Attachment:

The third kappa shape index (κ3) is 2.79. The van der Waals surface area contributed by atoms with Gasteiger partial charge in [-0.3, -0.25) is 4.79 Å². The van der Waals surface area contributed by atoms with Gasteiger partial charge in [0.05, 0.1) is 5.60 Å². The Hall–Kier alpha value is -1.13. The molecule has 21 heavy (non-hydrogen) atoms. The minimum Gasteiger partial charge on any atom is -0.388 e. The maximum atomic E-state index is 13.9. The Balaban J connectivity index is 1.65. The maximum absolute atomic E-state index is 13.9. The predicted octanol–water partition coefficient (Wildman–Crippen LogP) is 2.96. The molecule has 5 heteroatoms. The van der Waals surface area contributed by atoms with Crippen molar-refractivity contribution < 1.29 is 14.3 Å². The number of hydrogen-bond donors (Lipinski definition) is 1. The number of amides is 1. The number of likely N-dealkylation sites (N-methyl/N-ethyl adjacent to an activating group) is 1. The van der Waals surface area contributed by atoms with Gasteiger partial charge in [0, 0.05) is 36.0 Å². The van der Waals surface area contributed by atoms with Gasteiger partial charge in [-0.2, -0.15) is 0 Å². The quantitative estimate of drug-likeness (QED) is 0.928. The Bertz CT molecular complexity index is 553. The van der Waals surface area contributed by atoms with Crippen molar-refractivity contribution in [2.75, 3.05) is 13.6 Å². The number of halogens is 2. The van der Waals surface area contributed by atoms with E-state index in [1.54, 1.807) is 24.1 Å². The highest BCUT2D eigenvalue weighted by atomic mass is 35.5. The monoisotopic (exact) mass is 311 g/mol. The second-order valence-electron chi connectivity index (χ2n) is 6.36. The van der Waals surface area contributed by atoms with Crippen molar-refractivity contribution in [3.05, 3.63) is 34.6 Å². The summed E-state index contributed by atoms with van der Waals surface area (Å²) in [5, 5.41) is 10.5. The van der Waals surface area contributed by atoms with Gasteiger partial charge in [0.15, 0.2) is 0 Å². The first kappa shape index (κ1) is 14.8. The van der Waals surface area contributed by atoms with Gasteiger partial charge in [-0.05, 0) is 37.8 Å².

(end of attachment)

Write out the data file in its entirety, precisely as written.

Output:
The third kappa shape index (κ3) is 2.79. The van der Waals surface area contributed by atoms with Gasteiger partial charge in [-0.3, -0.25) is 4.79 Å². The van der Waals surface area contributed by atoms with Gasteiger partial charge in [0.05, 0.1) is 5.60 Å². The Hall–Kier alpha value is -1.13. The molecule has 21 heavy (non-hydrogen) atoms. The minimum Gasteiger partial charge on any atom is -0.388 e. The maximum atomic E-state index is 13.9. The Balaban J connectivity index is 1.65. The maximum absolute atomic E-state index is 13.9. The predicted octanol–water partition coefficient (Wildman–Crippen LogP) is 2.96. The molecule has 5 heteroatoms. The van der Waals surface area contributed by atoms with Crippen molar-refractivity contribution < 1.29 is 14.3 Å². The number of hydrogen-bond donors (Lipinski definition) is 1. The number of amides is 1. The number of likely N-dealkylation sites (N-methyl/N-ethyl adjacent to an activating group) is 1. The van der Waals surface area contributed by atoms with Gasteiger partial charge in [0, 0.05) is 36.0 Å². The van der Waals surface area contributed by atoms with Gasteiger partial charge in [-0.2, -0.15) is 0 Å². The quantitative estimate of drug-likeness (QED) is 0.928. The Bertz CT molecular complexity index is 553. The van der Waals surface area contributed by atoms with Crippen molar-refractivity contribution in [2.75, 3.05) is 13.6 Å². The number of halogens is 2. The van der Waals surface area contributed by atoms with E-state index in [1.54, 1.807) is 24.1 Å². The highest BCUT2D eigenvalue weighted by atomic mass is 35.5. The monoisotopic (exact) mass is 311 g/mol. The second-order valence-electron chi connectivity index (χ2n) is 6.36. The van der Waals surface area contributed by atoms with Crippen molar-refractivity contribution in [3.05, 3.63) is 34.6 Å². The summed E-state index contributed by atoms with van der Waals surface area (Å²) in [5, 5.41) is 10.5. The van der Waals surface area contributed by atoms with Gasteiger partial charge in [0.15, 0.2) is 0 Å². The first kappa shape index (κ1) is 14.8. The van der Waals surface area contributed by atoms with Gasteiger partial charge in [-0.05, 0) is 37.8 Å².